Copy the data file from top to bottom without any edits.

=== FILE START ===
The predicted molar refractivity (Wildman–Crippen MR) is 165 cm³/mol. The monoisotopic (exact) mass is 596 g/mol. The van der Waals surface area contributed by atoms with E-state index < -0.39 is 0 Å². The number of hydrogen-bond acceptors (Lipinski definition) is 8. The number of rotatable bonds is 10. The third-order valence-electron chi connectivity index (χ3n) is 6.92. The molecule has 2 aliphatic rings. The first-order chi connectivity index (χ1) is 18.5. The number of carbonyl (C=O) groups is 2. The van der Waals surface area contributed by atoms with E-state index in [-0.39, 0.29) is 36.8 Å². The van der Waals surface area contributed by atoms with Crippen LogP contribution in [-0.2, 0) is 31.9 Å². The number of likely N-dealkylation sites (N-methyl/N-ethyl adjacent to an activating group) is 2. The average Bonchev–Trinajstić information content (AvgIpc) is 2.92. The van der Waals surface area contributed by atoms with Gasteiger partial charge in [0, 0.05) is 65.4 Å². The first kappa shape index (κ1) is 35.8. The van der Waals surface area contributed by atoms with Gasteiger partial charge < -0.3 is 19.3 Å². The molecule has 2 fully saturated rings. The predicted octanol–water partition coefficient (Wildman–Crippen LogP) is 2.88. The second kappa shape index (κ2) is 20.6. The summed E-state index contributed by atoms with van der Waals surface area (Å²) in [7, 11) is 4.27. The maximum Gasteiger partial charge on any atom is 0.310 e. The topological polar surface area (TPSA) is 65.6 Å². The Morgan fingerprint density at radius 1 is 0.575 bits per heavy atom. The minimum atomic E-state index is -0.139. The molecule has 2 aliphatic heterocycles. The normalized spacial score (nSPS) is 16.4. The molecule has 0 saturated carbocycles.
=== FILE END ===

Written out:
The predicted molar refractivity (Wildman–Crippen MR) is 165 cm³/mol. The monoisotopic (exact) mass is 596 g/mol. The van der Waals surface area contributed by atoms with E-state index < -0.39 is 0 Å². The number of hydrogen-bond acceptors (Lipinski definition) is 8. The number of rotatable bonds is 10. The third-order valence-electron chi connectivity index (χ3n) is 6.92. The molecule has 2 aliphatic rings. The first-order chi connectivity index (χ1) is 18.5. The number of carbonyl (C=O) groups is 2. The van der Waals surface area contributed by atoms with E-state index in [-0.39, 0.29) is 36.8 Å². The van der Waals surface area contributed by atoms with Crippen LogP contribution in [-0.2, 0) is 31.9 Å². The number of likely N-dealkylation sites (N-methyl/N-ethyl adjacent to an activating group) is 2. The average Bonchev–Trinajstić information content (AvgIpc) is 2.92. The van der Waals surface area contributed by atoms with Gasteiger partial charge in [0, 0.05) is 65.4 Å². The first kappa shape index (κ1) is 35.8. The van der Waals surface area contributed by atoms with Gasteiger partial charge < -0.3 is 19.3 Å². The molecule has 2 fully saturated rings. The predicted octanol–water partition coefficient (Wildman–Crippen LogP) is 2.88. The second kappa shape index (κ2) is 20.6. The summed E-state index contributed by atoms with van der Waals surface area (Å²) in [7, 11) is 4.27. The maximum Gasteiger partial charge on any atom is 0.310 e. The topological polar surface area (TPSA) is 65.6 Å². The Morgan fingerprint density at radius 1 is 0.575 bits per heavy atom. The minimum atomic E-state index is -0.139. The molecule has 2 aliphatic heterocycles. The normalized spacial score (nSPS) is 16.4. The molecule has 0 saturated carbocycles.